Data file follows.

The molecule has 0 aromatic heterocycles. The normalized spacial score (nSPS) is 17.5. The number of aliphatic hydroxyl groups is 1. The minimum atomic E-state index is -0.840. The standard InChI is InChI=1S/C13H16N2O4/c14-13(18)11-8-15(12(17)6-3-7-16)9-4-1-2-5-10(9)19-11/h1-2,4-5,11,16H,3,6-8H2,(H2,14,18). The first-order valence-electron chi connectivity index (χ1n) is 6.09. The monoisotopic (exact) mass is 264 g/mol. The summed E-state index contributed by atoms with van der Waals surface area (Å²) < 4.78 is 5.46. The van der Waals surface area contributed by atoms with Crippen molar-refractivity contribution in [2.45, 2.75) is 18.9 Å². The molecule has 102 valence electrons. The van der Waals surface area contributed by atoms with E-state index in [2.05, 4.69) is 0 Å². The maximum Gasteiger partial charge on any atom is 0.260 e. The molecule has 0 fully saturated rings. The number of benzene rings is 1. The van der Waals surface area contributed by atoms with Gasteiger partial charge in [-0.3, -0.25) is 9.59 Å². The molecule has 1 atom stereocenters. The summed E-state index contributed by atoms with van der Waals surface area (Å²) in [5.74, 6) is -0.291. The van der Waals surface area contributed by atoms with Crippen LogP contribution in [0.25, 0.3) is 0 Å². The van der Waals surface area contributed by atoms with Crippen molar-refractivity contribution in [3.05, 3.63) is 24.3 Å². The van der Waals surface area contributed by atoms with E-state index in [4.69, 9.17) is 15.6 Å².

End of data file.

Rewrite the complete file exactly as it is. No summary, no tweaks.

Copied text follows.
The molecule has 0 aromatic heterocycles. The normalized spacial score (nSPS) is 17.5. The number of aliphatic hydroxyl groups is 1. The minimum atomic E-state index is -0.840. The standard InChI is InChI=1S/C13H16N2O4/c14-13(18)11-8-15(12(17)6-3-7-16)9-4-1-2-5-10(9)19-11/h1-2,4-5,11,16H,3,6-8H2,(H2,14,18). The first-order valence-electron chi connectivity index (χ1n) is 6.09. The monoisotopic (exact) mass is 264 g/mol. The summed E-state index contributed by atoms with van der Waals surface area (Å²) < 4.78 is 5.46. The van der Waals surface area contributed by atoms with Crippen molar-refractivity contribution in [2.45, 2.75) is 18.9 Å². The molecule has 102 valence electrons. The van der Waals surface area contributed by atoms with E-state index in [2.05, 4.69) is 0 Å². The maximum Gasteiger partial charge on any atom is 0.260 e. The molecule has 0 fully saturated rings. The number of benzene rings is 1. The van der Waals surface area contributed by atoms with Gasteiger partial charge in [-0.3, -0.25) is 9.59 Å². The molecule has 1 atom stereocenters. The summed E-state index contributed by atoms with van der Waals surface area (Å²) in [5.74, 6) is -0.291. The van der Waals surface area contributed by atoms with Crippen LogP contribution in [0.25, 0.3) is 0 Å². The van der Waals surface area contributed by atoms with Crippen molar-refractivity contribution in [3.05, 3.63) is 24.3 Å². The van der Waals surface area contributed by atoms with E-state index in [4.69, 9.17) is 15.6 Å².